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Welfare Reform on the Web (January 2004): Education - UK - Higher

A LESSON FOR EDUCATION: UNIVERSITY EXPANSION AND FALLING INCOME MOBILITY

S. Machin and P. Gregg

New Economy, vol. 10(4), 2003, p.194-198

The article investigates how intergenerational mobility has changed over time. Two groups of children - one born in March 1958, the other born in April 1970 - were examined to see how closely their earnings and income were tied to that of their parents. Results showed that the second groups' income was much more closely related to their parents than the first. The authors believe this is linked to the expansion in higher education, as this has given greater benefit to children from wealthier families. The article concludes that educational policy affects income equality and thus has long lasting consequences for individuals.

THE LOGIC OF LOANS: STUDENTS' PERCEPTIONS OF THE COSTS AND BENEFITS OF STUDENT LOANS

A Christie and M Munro

British Journal of Sociology of Education, vol.24, 2003, p621-636

Current government policy towards student finance is based on the assumption that students will be willing to bear the costs of their education because of the anticipated benefits it offers. Using evidence from a qualitative study of 49 students, paper analyses the extent to which they engage in a process of rationally weighing up the costs and benefits of higher education. Results show that middle class students take a university education for granted and are cushioned from debt by parental support. Working class young people are more aware of the risks involved in going to university, and seek to minimise them by living at home and maintaining links with a local labour market.

TOP-UP FEES VOTE PUT OFF AS PROTESTS GROW

P. Wintour and R. Smithers

The Guardian, December 2nd 2003, p.2

In a rare display of back-bench power, Mr Blair will postpone the key vote on university tuition fees until after the Christmas recess, amid signs that some ministers and parliamentary aides might quit in protest at the policy.

(See also The Financial Times, Dec 2nd 2003, p.2; The Independent Dec 2nd 2003, p.8)

USE IQ TESTS TO SELECT UNIVERSITY STUDENTS, SAYS GOVERNMENT ADVISER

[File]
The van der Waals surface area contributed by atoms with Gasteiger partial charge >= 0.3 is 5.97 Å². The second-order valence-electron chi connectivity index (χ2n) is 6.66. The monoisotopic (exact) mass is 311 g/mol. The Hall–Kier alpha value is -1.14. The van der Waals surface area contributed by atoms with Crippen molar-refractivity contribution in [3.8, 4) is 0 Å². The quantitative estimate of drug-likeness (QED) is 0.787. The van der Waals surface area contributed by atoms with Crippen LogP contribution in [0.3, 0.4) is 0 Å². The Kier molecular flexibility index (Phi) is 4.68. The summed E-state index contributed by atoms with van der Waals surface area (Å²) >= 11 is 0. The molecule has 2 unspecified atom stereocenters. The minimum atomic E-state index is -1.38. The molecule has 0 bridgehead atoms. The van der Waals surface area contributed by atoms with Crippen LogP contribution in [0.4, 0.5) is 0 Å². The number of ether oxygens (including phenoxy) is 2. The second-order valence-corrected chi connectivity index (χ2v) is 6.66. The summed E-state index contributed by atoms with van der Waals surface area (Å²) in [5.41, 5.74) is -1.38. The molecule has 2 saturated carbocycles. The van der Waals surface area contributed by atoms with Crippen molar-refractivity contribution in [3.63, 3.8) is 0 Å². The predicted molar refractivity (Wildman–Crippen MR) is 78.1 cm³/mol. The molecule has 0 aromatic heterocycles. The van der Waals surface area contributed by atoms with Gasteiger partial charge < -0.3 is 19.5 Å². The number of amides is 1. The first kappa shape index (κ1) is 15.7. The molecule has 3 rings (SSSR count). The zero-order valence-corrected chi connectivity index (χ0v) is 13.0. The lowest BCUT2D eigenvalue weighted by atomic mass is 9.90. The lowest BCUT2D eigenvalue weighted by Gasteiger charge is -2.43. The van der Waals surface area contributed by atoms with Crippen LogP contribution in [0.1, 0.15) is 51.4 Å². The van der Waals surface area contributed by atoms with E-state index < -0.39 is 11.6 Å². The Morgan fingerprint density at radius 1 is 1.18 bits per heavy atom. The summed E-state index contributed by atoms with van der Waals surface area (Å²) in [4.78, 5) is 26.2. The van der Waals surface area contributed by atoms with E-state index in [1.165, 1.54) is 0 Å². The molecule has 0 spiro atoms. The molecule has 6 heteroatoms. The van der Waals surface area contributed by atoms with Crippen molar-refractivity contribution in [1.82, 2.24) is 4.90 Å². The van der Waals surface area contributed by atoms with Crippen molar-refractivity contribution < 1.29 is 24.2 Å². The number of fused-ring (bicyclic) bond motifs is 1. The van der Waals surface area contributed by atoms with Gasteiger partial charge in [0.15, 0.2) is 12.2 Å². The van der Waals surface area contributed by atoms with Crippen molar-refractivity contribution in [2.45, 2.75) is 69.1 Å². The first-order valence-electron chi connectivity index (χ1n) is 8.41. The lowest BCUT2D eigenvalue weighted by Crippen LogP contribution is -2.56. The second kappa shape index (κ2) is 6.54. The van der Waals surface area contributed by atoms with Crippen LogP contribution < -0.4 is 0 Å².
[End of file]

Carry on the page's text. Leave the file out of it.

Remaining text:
R. Garner

The Indpendent, December 10th 2003, p.1

IQ-style tests are more reliable than A-levels at predicting how well a student will do at university. The tests are believed by academics to give working-class youngsters - whose A-level results may have suffered because of poor schooling - an even chance of entering university. Professor Steven Schwartz, the head of the Government's task force on university admissions, is to recommend in his final report to ministers in the New Year that universities use the tests with A-level results to choose candidates. The aim is to increase the number of working class students.

WHOSE ASPIRATIONS ARE THEY ANYWAY?

K. Slack

International Journal of Inclusive Education, vol. 7, 2003, p325-335

The Select Committee Report - Access to Higher Education (2001) stated that 'prospects for widened participation will be transformed when schools succeed in persuading students from poor backgrounds to stay on in school beyond the age 16'. Many schools with low staying-on rates are involved in projects designed to increase student participation in post-compulsory education. The article looks at one such initiative aimed at encouraging 13-14 year olds to 'aim high'. Drawing on data from interviews with pupils and staff, paper examines ways in which the process perpetuated inequalities rather than encouraging disadvantaged students.

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